Amirah Brown-Johnson MD, FAAP
Chart courtesy of CDC’s Measles Cases & Outbreaks
With measles outbreaks happening in our region, parents are rightfully concerned, wondering what they can do to better protect their family from contracting this infectious disease.
Vaccination is the best way to keep your child and family protected. If you have not yet vaccinated your child, it’s not too late. Talk to your child’s pediatrician right away.
Measles is a serious respiratory disease in the lungs and breathing tubes that causes a rash and fever. It is very contagious. In rare cases, it can be deadly.
It is recommended that the measles, mumps and rubella vaccine be given to children at age 12-15 months, and again at 4-6 years.
Doctors recommend that your child get two doses of the MMR shot for best protection. Your child will need one dose at each of the following ages:
Children who are vaccinated rarely develop measles. However, to increase the effectiveness of the measles vaccine, two doses should be given, which is estimated to give life-long protection.
Yes. The MMR shot is very safe, and it is effective at preventing measles, as well as mumps and rubella. Vaccines, like any medicine, can have side effects. But most children who get the MMR shot have no side effects.
Most children do not have any side effects from the shot. The side effects that do occur are usually very mild, such as fever, rash, soreness or swelling where the shot was given, or temporary pain and stiffness in the joints (mostly in teens and adults). More serious side effects are rare. These may include high fever that could cause a seizure.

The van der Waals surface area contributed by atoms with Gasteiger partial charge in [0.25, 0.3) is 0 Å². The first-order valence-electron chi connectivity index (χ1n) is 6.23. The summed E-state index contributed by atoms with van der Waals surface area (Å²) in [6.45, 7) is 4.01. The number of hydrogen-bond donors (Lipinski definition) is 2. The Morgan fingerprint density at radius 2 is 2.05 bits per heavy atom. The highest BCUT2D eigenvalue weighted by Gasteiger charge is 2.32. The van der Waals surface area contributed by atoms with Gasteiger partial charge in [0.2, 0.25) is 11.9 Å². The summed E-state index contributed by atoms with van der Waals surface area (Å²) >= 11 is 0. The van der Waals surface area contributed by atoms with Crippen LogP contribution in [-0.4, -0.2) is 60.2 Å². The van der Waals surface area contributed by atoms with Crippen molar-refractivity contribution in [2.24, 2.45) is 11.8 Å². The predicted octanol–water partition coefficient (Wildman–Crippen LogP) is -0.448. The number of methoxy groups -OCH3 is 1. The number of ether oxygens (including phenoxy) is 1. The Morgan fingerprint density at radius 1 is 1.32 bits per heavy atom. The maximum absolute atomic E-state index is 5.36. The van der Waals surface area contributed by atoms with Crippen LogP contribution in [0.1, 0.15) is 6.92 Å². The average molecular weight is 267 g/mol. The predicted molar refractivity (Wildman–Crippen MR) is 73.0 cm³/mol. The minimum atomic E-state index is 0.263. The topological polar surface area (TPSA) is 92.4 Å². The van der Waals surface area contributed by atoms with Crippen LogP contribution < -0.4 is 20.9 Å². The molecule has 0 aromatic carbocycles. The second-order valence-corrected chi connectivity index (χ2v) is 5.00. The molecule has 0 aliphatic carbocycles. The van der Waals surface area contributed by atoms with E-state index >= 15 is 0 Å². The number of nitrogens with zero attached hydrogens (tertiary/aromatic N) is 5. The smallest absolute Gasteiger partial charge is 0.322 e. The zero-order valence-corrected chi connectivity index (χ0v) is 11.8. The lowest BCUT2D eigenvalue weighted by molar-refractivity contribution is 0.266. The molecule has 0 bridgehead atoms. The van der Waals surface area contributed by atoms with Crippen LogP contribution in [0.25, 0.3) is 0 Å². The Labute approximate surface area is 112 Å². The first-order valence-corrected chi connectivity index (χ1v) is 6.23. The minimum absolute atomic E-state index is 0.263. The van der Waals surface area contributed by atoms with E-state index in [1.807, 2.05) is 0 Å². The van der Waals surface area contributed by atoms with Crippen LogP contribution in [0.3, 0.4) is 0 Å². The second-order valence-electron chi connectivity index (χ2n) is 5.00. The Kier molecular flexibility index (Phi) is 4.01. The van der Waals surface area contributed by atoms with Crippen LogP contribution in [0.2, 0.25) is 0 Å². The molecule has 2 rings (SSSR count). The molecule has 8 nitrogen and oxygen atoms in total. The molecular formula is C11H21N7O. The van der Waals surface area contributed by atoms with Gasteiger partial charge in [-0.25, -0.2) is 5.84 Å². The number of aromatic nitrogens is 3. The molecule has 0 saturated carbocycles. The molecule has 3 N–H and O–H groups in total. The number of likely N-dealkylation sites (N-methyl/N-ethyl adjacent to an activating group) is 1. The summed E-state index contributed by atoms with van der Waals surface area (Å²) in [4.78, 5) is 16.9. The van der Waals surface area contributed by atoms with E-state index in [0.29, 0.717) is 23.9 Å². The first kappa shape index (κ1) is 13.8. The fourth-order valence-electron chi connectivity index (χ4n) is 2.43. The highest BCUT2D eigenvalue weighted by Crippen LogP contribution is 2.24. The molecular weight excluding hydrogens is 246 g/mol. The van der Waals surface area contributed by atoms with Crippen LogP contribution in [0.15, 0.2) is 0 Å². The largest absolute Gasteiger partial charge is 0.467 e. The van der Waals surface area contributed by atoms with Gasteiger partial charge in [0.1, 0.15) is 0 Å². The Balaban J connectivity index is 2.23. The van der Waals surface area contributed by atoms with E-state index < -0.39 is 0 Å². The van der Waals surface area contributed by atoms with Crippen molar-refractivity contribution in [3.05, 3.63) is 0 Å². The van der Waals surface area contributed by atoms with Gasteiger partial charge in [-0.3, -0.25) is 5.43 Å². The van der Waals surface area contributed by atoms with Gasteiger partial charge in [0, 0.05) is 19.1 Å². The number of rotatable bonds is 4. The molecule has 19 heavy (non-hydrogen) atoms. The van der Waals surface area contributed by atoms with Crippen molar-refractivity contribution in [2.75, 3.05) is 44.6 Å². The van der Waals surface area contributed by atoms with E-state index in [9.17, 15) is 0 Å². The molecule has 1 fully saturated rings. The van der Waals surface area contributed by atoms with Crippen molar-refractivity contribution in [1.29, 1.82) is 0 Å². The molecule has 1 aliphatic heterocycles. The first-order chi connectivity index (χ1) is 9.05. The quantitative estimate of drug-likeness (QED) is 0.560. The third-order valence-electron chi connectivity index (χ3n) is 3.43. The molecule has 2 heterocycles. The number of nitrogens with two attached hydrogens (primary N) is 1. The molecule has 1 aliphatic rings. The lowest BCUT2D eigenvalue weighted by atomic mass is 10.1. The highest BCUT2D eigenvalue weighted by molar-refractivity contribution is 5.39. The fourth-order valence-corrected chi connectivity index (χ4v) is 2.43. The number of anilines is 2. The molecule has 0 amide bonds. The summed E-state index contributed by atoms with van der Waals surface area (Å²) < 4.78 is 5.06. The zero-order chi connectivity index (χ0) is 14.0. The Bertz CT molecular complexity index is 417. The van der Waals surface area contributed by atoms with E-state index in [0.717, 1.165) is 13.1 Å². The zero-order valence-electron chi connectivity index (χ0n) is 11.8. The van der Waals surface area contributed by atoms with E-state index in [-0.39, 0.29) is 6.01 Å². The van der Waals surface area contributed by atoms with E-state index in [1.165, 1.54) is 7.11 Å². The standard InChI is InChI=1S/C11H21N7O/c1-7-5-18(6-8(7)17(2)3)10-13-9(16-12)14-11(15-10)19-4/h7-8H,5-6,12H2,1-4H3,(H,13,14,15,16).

No. Scientists in the U.S. and other countries have carefully studied the MMR shot. No link has been discovered between autism and the MMR shot.
Measles begins with a fever that can reach very high temperatures. Other symptoms that may occur include:
Measles can be dangerous, especially for babies and young children. From 2001-2013, 28 percent of children younger than 5 years old who had measles had to be treated in the hospital. For some children, measles can lead to:
Measles spreads when a person infected with the measles virus breathes, coughs or sneezes. It is very contagious. Almost everyone who has not had the MMR shot will get measles if they are exposed to the measles virus. You can catch measles just by being in a room where a person with measles has been up to 2 hours after that person is gone. And, you can catch measles from an infected person even before they have a measles rash.
Each year, unvaccinated U.S. residents contract measles while they are abroad and bring the disease into the U.S., spreading it to others. Measles is common in other parts of the world, including countries in Europe, Asia, the Pacific Islands and Africa. Worldwide, about 20 million people get measles each year. When people with measles travel into the U.S., they can spread the disease to unvaccinated people, including children too young to be vaccinated.
From year to year, measles cases can range from roughly less than 100 to a couple hundred. However, in some years, such as 2014, there were more measles cases than usual—667 people from 27 states were reported as having measles. Most of these people got measles in the U.S. after being exposed to someone who got measles while in another country.
This year, we have seen record numbers of increase in measles. According to the CDC, from January 1 to April 26, 2019, 704 individual cases of measles have been confirmed in 22 states. This is an increase of 78 cases from the previous week. This is the greatest number of cases reported in the U.S. since 1994 and since measles was declared eliminated in 2000.